SciTech Girls´ Project

Institute of Computing

CLEI (Latin American Computing Conference) é o principal fórum anual de informática e ciência da computação latino-americanos para a troca de ideias, experiências e resultados da investigação de Pesquisadores, profissionais e estudantes. CLEI 2016 será composto de nove (9) simpósios temáticos, keynotes, workshops, tutoriais, e painéis.

O evento exige trabalhos relatando resultados de natureza teórica e/ou prática que trazem avanços ao estado da arte ou apresente relevante aplicações ou cases nas áreas de interesse do simpósios ou eventos associados. Destina-se a um público acadêmico e da indústria. [Fonte:]

Na edição deste ano, ocorrerá a apresentação do trabalho sobre o SciTechGirls, entitulado “Programming contests as actions for attracting and retaining Brazilian women in computer courses”, por Ludymila Lobo de Aguiar Gomes, Nadny Dantas, Victoria Patricia Aires, Rosiane de Freitas e Tayana Conte.

International Women's Hackathon

The International Women’s Hackathon is a crowdsourcing event to empower young women leaders in computer science. By providing a fun and safe environment in which to explore computing, the hackathon encourages and supports university women around the world to become producers of future innovations in technology and help solve challenges in the world today. After much success last year and many requests to hold the event again this year, we are pleased to announce that the next event is planned for the weekend of April 25 to 27, 2014, on university campuses all over the world. We will connect via Skype from our live event at the USA Science & Engineering Festival with all worldwide sites during the hackathon.

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“What the Hack” is a game-based mobile application geared for girls who want to know more about technological careers and the role of women in them. What the Hack provides a basis for event information to facilitate knowledge sharing and to encourage participation, which also ensures the exchange between young girls in their early academic activities and professional women, and their technological jobs thus generating culture, improving networking, as well as enabling the recognition of something they have created by themselves. Additionally, participation in such events also contributes by showcasing successful women in these fields.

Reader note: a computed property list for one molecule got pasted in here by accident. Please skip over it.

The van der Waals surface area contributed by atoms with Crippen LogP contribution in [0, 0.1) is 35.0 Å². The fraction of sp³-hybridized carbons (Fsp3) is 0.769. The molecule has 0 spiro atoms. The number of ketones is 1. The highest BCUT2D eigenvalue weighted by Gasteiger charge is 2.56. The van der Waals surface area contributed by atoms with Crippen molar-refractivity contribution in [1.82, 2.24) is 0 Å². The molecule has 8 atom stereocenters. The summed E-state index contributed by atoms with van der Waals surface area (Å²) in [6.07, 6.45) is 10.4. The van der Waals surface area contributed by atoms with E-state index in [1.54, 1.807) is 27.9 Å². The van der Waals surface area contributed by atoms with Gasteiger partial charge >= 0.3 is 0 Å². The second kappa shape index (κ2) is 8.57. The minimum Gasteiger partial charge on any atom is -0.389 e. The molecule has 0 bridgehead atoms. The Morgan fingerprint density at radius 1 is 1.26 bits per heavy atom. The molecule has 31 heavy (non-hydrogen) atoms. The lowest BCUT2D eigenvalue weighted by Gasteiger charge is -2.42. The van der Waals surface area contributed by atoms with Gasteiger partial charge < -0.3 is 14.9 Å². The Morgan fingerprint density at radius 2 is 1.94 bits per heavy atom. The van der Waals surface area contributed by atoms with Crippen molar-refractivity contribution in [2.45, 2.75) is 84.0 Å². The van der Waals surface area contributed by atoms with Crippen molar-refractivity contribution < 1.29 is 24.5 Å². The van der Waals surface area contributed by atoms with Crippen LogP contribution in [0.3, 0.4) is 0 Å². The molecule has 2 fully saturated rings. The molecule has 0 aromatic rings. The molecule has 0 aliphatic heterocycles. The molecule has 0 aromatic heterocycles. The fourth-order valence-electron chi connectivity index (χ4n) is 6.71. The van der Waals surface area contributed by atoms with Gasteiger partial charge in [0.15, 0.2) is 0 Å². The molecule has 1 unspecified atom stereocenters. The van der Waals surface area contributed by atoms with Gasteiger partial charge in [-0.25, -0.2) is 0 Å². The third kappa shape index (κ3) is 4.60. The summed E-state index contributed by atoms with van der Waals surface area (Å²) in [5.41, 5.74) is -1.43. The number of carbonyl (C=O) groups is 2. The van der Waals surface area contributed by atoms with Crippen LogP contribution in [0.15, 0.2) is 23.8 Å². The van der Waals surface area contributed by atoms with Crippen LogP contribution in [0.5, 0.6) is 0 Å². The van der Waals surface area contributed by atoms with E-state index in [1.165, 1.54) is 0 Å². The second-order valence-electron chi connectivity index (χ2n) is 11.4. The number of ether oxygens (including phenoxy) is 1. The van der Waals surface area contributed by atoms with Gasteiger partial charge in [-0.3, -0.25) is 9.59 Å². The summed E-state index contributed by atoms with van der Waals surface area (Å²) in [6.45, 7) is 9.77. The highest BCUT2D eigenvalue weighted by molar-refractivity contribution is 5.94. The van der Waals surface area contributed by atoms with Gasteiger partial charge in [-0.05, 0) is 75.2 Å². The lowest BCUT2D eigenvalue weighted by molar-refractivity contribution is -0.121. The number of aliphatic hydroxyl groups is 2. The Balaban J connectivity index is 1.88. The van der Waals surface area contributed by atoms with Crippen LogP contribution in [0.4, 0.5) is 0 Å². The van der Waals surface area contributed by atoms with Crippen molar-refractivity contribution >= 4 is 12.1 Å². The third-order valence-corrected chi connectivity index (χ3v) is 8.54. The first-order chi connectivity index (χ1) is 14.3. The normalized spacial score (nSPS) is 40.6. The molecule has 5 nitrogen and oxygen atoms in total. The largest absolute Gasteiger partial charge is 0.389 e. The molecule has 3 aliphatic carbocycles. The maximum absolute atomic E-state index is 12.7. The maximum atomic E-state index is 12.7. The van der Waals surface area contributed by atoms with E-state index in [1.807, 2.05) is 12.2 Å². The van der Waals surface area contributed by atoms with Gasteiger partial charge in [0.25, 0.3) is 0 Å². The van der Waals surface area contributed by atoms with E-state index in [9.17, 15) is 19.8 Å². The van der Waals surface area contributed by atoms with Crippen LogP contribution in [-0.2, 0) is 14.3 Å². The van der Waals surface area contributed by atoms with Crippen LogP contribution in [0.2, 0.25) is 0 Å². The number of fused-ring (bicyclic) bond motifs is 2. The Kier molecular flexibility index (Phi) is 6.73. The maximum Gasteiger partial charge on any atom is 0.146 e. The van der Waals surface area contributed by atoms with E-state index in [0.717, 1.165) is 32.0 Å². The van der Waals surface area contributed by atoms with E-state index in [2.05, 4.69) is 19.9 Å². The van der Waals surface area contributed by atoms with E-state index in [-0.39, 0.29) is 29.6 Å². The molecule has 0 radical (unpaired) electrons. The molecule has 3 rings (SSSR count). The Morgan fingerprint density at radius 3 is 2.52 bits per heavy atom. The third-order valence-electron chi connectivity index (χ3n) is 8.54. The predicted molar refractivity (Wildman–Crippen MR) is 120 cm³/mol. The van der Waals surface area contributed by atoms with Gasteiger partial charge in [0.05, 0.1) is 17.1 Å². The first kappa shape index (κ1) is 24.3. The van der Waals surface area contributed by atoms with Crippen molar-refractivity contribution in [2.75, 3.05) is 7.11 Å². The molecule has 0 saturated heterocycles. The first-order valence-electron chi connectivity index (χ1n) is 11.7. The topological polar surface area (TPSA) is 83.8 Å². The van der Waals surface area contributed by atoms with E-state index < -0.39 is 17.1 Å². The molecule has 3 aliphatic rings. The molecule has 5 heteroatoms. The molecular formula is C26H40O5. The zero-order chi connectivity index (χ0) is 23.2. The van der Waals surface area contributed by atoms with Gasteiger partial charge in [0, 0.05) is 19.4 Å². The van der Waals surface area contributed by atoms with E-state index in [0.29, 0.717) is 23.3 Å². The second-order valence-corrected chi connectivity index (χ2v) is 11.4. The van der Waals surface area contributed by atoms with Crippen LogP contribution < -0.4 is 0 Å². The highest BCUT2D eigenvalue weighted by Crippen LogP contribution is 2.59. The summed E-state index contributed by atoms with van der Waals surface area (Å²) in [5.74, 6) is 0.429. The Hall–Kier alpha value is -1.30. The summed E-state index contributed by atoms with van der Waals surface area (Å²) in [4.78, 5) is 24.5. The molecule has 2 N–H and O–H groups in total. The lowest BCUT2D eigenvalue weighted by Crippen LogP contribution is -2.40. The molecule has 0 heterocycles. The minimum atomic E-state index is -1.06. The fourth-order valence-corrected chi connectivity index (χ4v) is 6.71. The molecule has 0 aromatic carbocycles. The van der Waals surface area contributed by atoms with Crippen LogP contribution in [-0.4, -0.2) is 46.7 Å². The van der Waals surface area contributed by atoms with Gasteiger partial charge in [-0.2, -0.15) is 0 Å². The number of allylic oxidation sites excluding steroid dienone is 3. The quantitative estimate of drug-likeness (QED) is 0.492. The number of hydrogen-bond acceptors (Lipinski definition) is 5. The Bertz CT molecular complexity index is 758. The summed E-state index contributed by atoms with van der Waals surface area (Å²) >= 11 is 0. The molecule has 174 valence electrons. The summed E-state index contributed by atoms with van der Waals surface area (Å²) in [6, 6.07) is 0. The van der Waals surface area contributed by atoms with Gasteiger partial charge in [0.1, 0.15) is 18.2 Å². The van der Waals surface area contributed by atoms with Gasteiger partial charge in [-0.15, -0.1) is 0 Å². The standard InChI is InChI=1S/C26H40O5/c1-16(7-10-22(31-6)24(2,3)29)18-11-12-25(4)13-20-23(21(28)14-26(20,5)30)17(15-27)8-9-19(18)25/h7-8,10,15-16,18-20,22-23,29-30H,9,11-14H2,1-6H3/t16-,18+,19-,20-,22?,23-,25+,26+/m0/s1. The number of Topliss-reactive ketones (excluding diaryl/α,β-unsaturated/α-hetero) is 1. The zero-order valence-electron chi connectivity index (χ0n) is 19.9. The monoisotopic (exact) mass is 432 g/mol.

Team Members: Erica Bertan, Mariane Aoki, Ingid Nascimento, Bruna Ferreira and Ludymila Lobo.

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MakeUPhi is a mobile application that analyzes a woman’s face based on the golden ratio and thus, gives beauty enhancing makeup tips.

MakeUPhi aims to show one of the relationships between mathematics and the female universe, in this case, faminine beauty and makeup. The  facial porportions, in spacial, are objects used by the mathematics to say if human face is beautyful or not. Have a long time that the golden number is a referential to do it. To do it altomatcally we can use a face mask based in the golden ratio.

Team Members: Ana Vitória Vitoriano, Nadny Dantas, Joeline DutraRebeca RodriguesVictória Patrícia and Ayan Perez.

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Some people find the push to excel from within themselves—no external motivators necessary. Professor Rosiane de Freitas is one such woman, constantly looking for a challenge, continually pushing herself to the limit. After earning her PhD in systems engineering and computing from the Federal University of Rio de Janeiro, she joined the Institute of Computing of the Federal University of Amazonas (ICOMP/UFAM), where she teaches and conducts research in combinatorial optimization and graph theory.

It was an interesting and inspiring experience to participate in the First International Women’s Hackathon in 2013. We were the only site in Brazil to field a team of young female university students. Ludymila, Mariane, Bruna, and Ingrid, undergraduate students in computer science and computer engineering at the Institute of Computing of the Federal University of Amazonas (ICOMP/UFAM), developed Mommy’s BeneFIT: a mobile application aimed at keeping women physically fit during pregnancy.

Although it wasn’t easy to organize a competition of this magnitude, the assistance of people from Microsoft Research—especially Rane Johnson and Juliana Salles—and the support of colleagues at ICOMP/UFAM and such partner institutions as INdT-Manaus simplified the task. As did the strong interest and high motivation of the young women, who had to dedicate time to the competition amidst the demands of exams, other science projects, and a heavy class load. In addition, they had only limited experience with the development platform used in the competition.

Computer science and computer engineering undergrads at ICOMP/UFAM—Ingrid, Ludymila, Bruna, and Mariane—developed a mobile application to help women stay physically fit during pregnancy.

These intrepid young women shrugged off the obstacles, learning to manage their time and develop mobile apps for Windows Phone, identifying a suitable target app (one that was either unavailable on the market or whose current solution could be improved), learning about the target market, developing a functional app and testing it with users, and creating a promotional video that highlighted the best features of their solution. Thus, they played the roles of software engineers, software analysts, user experience designers, graphics designers, programmers, and marketing designers.

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